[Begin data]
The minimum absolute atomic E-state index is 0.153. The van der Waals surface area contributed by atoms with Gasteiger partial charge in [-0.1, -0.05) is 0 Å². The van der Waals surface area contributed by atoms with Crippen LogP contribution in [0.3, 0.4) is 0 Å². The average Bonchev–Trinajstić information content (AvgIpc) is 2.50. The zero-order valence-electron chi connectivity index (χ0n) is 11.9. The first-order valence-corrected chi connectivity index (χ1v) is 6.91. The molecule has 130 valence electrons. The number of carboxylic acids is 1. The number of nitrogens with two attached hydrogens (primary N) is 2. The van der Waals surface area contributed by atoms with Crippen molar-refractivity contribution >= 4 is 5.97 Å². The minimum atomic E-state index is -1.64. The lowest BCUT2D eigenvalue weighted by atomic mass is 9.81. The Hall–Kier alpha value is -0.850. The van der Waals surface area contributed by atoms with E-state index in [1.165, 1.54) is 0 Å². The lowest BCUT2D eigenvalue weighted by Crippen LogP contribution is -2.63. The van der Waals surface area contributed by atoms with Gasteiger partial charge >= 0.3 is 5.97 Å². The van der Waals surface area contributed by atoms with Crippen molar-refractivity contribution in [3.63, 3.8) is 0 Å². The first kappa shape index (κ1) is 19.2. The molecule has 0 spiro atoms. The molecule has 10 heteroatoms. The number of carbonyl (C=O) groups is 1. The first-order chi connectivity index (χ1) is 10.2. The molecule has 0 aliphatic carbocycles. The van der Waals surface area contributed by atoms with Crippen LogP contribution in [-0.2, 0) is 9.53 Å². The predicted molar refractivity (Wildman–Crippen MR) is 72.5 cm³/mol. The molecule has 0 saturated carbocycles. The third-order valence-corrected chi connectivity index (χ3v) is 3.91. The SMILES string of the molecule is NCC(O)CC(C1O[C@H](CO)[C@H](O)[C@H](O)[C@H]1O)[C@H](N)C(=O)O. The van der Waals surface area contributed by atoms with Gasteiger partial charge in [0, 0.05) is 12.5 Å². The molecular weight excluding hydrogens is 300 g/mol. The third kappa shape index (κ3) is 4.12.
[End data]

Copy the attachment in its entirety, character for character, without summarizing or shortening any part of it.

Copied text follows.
The minimum absolute atomic E-state index is 0.153. The van der Waals surface area contributed by atoms with Gasteiger partial charge in [-0.1, -0.05) is 0 Å². The van der Waals surface area contributed by atoms with Crippen LogP contribution in [0.3, 0.4) is 0 Å². The average Bonchev–Trinajstić information content (AvgIpc) is 2.50. The zero-order valence-electron chi connectivity index (χ0n) is 11.9. The first-order valence-corrected chi connectivity index (χ1v) is 6.91. The molecule has 130 valence electrons. The number of carboxylic acids is 1. The number of nitrogens with two attached hydrogens (primary N) is 2. The van der Waals surface area contributed by atoms with Crippen molar-refractivity contribution >= 4 is 5.97 Å². The minimum atomic E-state index is -1.64. The lowest BCUT2D eigenvalue weighted by atomic mass is 9.81. The Hall–Kier alpha value is -0.850. The van der Waals surface area contributed by atoms with E-state index in [1.165, 1.54) is 0 Å². The lowest BCUT2D eigenvalue weighted by Crippen LogP contribution is -2.63. The van der Waals surface area contributed by atoms with Gasteiger partial charge >= 0.3 is 5.97 Å². The van der Waals surface area contributed by atoms with Crippen molar-refractivity contribution in [3.63, 3.8) is 0 Å². The first kappa shape index (κ1) is 19.2. The molecule has 0 spiro atoms. The molecule has 10 heteroatoms. The number of carbonyl (C=O) groups is 1. The first-order chi connectivity index (χ1) is 10.2. The molecule has 0 aliphatic carbocycles. The van der Waals surface area contributed by atoms with Crippen LogP contribution in [-0.2, 0) is 9.53 Å². The predicted molar refractivity (Wildman–Crippen MR) is 72.5 cm³/mol. The molecule has 0 saturated carbocycles. The third-order valence-corrected chi connectivity index (χ3v) is 3.91. The SMILES string of the molecule is NCC(O)CC(C1O[C@H](CO)[C@H](O)[C@H](O)[C@H]1O)[C@H](N)C(=O)O. The van der Waals surface area contributed by atoms with Gasteiger partial charge in [0, 0.05) is 12.5 Å². The molecular weight excluding hydrogens is 300 g/mol. The third kappa shape index (κ3) is 4.12.